Visual monitoring by Protected Species Observers (PSOs) during seismic survey operations, and periods when these surveys are not occurring, will provide information on the numbers of marine mammals potentially affected by these activities and facilitate real-time mitigation to prevent impacts to marine mammals by industrial sounds or operations. Vessel-based PSOs onboard the survey vessels and mitigation vessel will record the numbers and species of marine mammals observed in the area and any observable reaction of marine mammals to the survey activities in the Beaufort Sea.
Visual-Based Protected Species Observers (PSOs)
The visual-based marine mammal monitoring will be implemented by a team of experienced PSOs, including both biologists and Inupiat personnel. PSOs will be stationed aboard the survey vessels and mitigation vessel through the duration of the project. The vessel-based marine mammal monitoring will provide the basis for real-time mitigation measures as discussed in the Mitigation Measures section. In addition, monitoring results of the vessel-based monitoring program will include the estimation of the Start Printed Page 51970number of “takes” as stipulated in the IHA.
(1) Protected Species Observers
Vessel-based monitoring for marine mammals will be done by trained PSOs throughout the period of survey activities. The observers will monitor the occurrence of marine mammals near the survey vessel during all daylight periods during operation, and during most daylight periods when operations are not occurring. PSO duties will include watching for and identifying marine mammals; recording their numbers, distances, and reactions to the survey operations; and documenting “take by harassment.”
A sufficient number of PSOs will be required onboard each survey vessel to meet the following criteria:
- 100% monitoring coverage during all periods of survey operations in daylight;
- Maximum of 4 consecutive hours on watch per PSO; and
- Maximum of 12 hours of watch time per day per PSO.
PSO teams will consist of Inupiat observers and experienced field biologists. Each vessel will have an experienced field crew leader to supervise the PSO team. The total number of PSOs may decrease later in the season as the duration of daylight decreases.
(2) Observer Qualifications and Training
Crew leaders and most PSOs will be individuals with experience as observers during recent seismic, site clearance and shallow hazards, and other monitoring projects in Alaska or other offshore areas in recent years. New or inexperienced PSOs will be paired with an experienced PSO or experienced field biologist so that the quality of marine mammal observations and data recording is kept consistent.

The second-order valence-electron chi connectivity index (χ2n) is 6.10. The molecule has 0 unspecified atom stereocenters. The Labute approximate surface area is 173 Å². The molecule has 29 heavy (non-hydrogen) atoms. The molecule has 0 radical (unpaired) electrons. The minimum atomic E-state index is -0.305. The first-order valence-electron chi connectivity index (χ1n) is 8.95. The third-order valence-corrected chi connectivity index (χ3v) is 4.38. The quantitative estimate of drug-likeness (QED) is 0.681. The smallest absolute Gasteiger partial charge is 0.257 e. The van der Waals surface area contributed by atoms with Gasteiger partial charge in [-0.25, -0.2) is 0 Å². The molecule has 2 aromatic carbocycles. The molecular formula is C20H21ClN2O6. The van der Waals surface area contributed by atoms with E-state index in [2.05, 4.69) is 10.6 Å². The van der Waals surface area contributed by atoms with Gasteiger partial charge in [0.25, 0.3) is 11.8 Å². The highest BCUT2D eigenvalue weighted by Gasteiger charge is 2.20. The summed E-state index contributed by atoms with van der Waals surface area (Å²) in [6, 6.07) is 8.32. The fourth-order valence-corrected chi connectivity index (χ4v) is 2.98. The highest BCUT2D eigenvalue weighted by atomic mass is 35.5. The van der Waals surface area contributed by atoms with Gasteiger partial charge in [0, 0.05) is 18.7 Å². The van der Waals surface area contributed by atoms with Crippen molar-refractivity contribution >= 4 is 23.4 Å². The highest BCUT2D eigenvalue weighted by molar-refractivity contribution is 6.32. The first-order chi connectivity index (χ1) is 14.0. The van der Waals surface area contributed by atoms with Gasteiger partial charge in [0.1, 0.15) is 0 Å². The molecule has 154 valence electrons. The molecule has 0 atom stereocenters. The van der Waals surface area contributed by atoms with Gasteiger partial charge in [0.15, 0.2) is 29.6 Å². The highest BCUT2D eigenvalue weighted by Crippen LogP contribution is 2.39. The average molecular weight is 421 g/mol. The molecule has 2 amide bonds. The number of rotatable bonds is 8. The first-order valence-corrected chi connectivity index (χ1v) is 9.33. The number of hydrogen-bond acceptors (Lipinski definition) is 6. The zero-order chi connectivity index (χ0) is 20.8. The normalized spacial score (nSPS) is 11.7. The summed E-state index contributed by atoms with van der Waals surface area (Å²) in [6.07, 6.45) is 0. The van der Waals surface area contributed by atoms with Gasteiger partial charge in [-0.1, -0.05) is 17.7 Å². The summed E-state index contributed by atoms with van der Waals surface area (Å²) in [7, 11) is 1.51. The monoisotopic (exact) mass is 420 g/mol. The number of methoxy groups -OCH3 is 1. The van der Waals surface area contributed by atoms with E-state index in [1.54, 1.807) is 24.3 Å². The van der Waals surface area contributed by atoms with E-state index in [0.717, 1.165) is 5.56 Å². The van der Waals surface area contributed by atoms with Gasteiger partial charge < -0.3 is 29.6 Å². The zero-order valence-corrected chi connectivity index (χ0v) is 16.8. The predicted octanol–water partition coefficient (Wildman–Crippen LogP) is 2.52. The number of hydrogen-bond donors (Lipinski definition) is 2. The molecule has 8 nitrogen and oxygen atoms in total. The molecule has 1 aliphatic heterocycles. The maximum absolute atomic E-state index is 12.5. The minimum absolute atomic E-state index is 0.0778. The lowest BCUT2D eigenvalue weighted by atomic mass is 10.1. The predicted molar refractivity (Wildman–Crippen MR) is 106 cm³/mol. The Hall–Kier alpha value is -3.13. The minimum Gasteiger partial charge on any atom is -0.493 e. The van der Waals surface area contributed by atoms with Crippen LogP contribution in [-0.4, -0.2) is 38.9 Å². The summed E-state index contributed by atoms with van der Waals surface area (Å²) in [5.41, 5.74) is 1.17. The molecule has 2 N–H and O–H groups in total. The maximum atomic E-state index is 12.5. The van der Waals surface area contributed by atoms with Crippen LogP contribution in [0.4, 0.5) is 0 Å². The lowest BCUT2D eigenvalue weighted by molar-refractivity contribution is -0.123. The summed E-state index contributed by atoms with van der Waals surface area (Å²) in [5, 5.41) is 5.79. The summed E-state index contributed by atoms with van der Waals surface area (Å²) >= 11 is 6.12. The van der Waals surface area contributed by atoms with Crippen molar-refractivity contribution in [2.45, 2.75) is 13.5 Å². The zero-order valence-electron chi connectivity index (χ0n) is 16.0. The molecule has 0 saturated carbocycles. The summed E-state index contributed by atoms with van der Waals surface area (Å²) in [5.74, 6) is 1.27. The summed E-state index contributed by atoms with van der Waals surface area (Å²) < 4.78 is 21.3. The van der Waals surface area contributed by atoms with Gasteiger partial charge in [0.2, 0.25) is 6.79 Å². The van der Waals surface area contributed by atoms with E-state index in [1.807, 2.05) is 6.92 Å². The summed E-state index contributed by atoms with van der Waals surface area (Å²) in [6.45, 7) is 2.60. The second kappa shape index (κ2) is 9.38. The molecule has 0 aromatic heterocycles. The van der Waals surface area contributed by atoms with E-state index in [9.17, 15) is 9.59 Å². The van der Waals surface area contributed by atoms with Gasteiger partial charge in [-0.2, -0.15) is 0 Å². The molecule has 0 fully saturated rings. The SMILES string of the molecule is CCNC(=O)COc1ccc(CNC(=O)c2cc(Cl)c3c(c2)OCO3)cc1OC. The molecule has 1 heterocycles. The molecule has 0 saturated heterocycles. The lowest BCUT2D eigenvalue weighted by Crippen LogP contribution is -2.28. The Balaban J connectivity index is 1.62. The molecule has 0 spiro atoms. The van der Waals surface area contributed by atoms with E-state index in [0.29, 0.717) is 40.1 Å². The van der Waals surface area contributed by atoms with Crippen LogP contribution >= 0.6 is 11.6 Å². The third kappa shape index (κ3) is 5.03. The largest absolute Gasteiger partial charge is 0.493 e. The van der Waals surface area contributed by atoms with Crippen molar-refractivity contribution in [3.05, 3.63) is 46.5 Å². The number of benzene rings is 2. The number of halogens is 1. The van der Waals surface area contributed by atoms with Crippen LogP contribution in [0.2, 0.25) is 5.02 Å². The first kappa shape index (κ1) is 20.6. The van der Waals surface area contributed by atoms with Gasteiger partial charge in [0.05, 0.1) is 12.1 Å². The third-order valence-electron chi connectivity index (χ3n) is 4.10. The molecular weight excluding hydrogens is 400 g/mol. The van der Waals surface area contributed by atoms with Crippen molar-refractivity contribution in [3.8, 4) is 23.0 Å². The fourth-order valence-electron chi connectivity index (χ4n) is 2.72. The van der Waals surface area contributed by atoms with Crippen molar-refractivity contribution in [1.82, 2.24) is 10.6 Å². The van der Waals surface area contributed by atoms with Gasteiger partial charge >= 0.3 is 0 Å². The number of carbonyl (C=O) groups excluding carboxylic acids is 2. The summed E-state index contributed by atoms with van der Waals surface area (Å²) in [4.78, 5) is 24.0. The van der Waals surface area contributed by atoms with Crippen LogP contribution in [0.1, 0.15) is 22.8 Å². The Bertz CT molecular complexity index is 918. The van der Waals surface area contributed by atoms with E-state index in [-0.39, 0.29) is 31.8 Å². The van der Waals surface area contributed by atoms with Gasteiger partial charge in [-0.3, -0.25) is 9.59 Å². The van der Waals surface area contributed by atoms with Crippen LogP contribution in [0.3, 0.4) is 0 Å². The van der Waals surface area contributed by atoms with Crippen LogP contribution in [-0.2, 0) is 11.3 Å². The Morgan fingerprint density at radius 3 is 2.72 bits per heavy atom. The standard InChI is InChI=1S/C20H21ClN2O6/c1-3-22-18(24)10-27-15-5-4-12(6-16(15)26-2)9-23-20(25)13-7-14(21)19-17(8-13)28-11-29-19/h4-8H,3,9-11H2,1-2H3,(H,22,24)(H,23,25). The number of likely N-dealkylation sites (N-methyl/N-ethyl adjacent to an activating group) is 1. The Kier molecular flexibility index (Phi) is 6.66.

Biologist-observers will have previous marine mammal observation experience, and field crew leaders will be highly experienced with previous vessel-based marine mammal monitoring and mitigation projects. Resumes for those individuals will be provided to NMFS for review and acceptance of their qualifications. Inupiat observers will be experienced in the region and familiar with the marine mammals of the area. All observers will complete a NMFS-approved observer training course designed to familiarize individuals with monitoring and data collection procedures.
PSOs will complete a 2-day or 3-day training and refresher session on marine mammal monitoring, to be conducted shortly before the anticipated start of the 2014 open-water season. Any exceptions will have or receive equivalent experience or training. The training session(s) will be conducted by qualified marine mammalogists with extensive crew-leader experience during previous vessel-based seismic monitoring programs.
(3) Marine Mammal Observer Protocol
Two protected species observers (PSOs) will be stationed on each source vessel. An additional 2 or 3 PSOs will be stationed on the mitigation vessel, and they will work in concert with the PSOs stationed aboard the source vessels, to provide an early warning of the approach of any bowhead whale, beluga, or other marine mammal. The mitigation vessel plans to conduct zig-zag transects from 2 to 6 km ahead of the source vessel (based on water depth and weather conditions) to effectively monitor the 160 dB zone of influence and to also monitor the edge of the 180 dB isopleth.
The PSOs will watch for marine mammals during all periods of source operations and for a minimum of 30 minutes prior to the planned start of airgun or pinger operations after an extended shutdown. Marine mammal monitoring shall continue throughout airgun operations and last for 30 minutes after the finish of airgun firing. SAE vessel crew and operations personnel will also watch for marine mammals, as practical, to assist and alert the PSOs for the airgun(s) to be shut down if marine mammals are observed in or about to enter the exclusion zone.
The PSOs will watch for marine mammals from the best available vantage point on the survey vessels, typically the bridge. The PSOs will scan the area around the vessel systematically with reticle binoculars (e.g., 7 × 50 and 16-40 × 80) and with the naked eye. Laser range finders (Leica LRF 1200 laser rangefinder or equivalent) will be available to assist with distance estimation.